There is no getting away from the smoke.
It seeps into the cabs of the big trucks that idle at Morse Park, the staging area for more than 900 people fighting the Party Rock Fire. It hovers in the dining tent where the Baptist volunteers load plates with double servings of pork chops for the men and women who shuffle in, exhausted. It gathers under the cut-glass chandelier in the lobby of the Lake Lure Inn, a refuge for some whose homes might be in the path of flames.
It burns the eyes, the nose, the throat, and it whispers: There is fire out there, all over those mountains, that is growing by the hour.
Two weeks after it started, or more likely, was started, the Party Rock Fire has covered 7,171 acres of wooded Rutherford, Henderson and Buncombe counties, including sections of Chimney Rock State Park. Though it threatens the most structures – 1,050 in the towns of Lake Lure and Chimney Rock – it isn’t even the biggest blaze now on U.S. Forest Service maps of Western North Carolina.
The Tellico Fire, near the town of Almond, is nearly twice as large. The Boteler Fire, near Hayesville, is more than 9,000 acres; the Maple Springs Fire, north of Santeetlah Lake, is nearly 8,000 acres. And there are others, including the Chestnut Knob Fire that has burned more than 6,300 acres within South Mountain State Park south of Morganton.
At least a dozen wildfires are burning in Western North Carolina, feeding on hardwood trees, rhododendron and dormant kudzu parched brittle as matchsticks by one of the region’s driest autumns on record. Fire is destroying timber and wildlife habitat in the Nantahala National Forest and on Cherokee tribal lands. It is forcing residents from their homes and shutting down businesses during what ought to be a healthy tourism season. It is sending asthmatics to emergency departments with breathing problems. It has prompted the costly mobilization of an army of some 2,500 professional and volunteer firefighters and staff who are working around the clock, and has inspired some communities to support them as if they were sons and daughters going into battle.
Crews from 40 states
“You want to help. That’s what it comes down to,” said James Van Fossen, 45, a self-employed tile-layer and a member of Dicks Creek Volunteer Fire Department, just outside Lake Lure. The 43-member department was one of many that responded the afternoon of Nov. 5, when the Party Rock Fire started, and its crews and equipment have been on the job ever since.
Van Fossen, tall and thin even in bulky gear, worked a full day Wednesday before reporting to the station for a night on the fires.
You don’t put out a fire like this. You contain it.
Jim Schwarber, a public information officer for the U.S. Forest Service brought in from Fairbanks, Alaska
The work of fighting each fire is directed by a particular agency, depending on whose land it started on. If it was state land, the N.C. Forest Service oversees operations. On federal land, the U.S. Forest Service leads. The Eastern Band of the Cherokee tribe has help from the federal Bureau of Indian Affairs.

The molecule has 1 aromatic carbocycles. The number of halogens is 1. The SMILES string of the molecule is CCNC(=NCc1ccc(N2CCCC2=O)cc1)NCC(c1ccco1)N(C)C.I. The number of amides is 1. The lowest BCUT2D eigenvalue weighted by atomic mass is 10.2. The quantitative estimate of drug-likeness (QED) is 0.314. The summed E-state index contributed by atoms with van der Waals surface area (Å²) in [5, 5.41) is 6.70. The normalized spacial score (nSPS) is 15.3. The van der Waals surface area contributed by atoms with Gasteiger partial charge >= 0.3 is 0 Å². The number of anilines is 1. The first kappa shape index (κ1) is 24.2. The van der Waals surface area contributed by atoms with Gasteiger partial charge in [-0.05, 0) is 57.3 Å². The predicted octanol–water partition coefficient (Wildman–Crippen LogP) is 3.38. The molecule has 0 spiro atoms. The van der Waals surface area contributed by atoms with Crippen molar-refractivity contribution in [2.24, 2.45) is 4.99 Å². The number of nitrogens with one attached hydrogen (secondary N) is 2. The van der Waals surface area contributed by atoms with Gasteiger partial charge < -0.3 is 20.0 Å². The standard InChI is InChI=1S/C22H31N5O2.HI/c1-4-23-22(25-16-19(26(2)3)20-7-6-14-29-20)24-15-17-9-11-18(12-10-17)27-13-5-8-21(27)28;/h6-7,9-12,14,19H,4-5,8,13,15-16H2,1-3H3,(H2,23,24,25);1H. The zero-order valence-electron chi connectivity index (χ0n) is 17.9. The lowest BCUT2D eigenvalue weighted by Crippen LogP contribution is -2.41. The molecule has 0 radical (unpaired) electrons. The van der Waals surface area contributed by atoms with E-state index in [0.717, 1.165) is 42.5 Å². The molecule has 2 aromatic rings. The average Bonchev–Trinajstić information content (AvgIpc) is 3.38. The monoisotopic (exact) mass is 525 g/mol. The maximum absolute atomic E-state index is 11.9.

Through mutual-aid agreements in place for such emergencies, lead agencies request the manpower and equipment they need, and departments across the state offer what they have to match. As the fire grows, so does the area from which resources are drawn.
The Party Rock Fire has crews from across North Carolina, including Wake, Durham and Orange counties, and from at least 40 other states.
The fire began on an outcropping inside Chimney Rock State Park reached by a former logging road. Though it’s not a maintained trail and the park discourages its use, hiking enthusiasts can find detailed directions on how to access the summit by trespassing on private property and walking 2.4 miles over loose rock and vulnerable plants, through gullies and up steep inclines. The reward, one website says, is a 180-degree vista, “By far the best view of Lake Lure anywhere.”
If hiking on such topography is challenging, extinguishing a fire on it is nearly impossible.
In fact, “You don’t put out a fire like this,” said Jim Schwarber, a public information officer for the U.S. Forest Service brought in from Fairbanks, Alaska, to help. “You contain it.”
Schwarber works out of a tent set up at the fire’s command center, a portable town-within-a-town that has risen on the lush grounds of Morse Park, the centerpiece of the town of Lake Lure, which is about 230 miles west of Raleigh. The park is named for Dr. Lucius Morse, who came to the area in the early 1900s as many wealthy northerners did at the time, seeking fresh, pure air as a remedy for tuberculosis. He was instrumental in damming the Rocky Broad River to create Lake Lure in 1926, and immediately built the Lake Lure Inn to house guests who came to enjoy the lake and the mountains that rise around it.
The town and its immediate neighbor, the Village of Chimney Rock, together have fewer than 1,500 year-round residents, but bustle with tourists who come for golf, fishing, hiking, skiing and to view the changing foliage.
Where we come from, it’s all flat land and swamp.
William George, a 16-year veteran of New Hanover County Fire Rescue
The setting, which has served as the backdrop for several movies, most notably 1987’s “Dirty Dancing,” is now dominated by the fire camp, the hub for 920 firefighters and support staff. They’re on for 12-hour shifts, one starting at 7 a.m., the other at 7 p.m. But many end up working 16 hours at a time.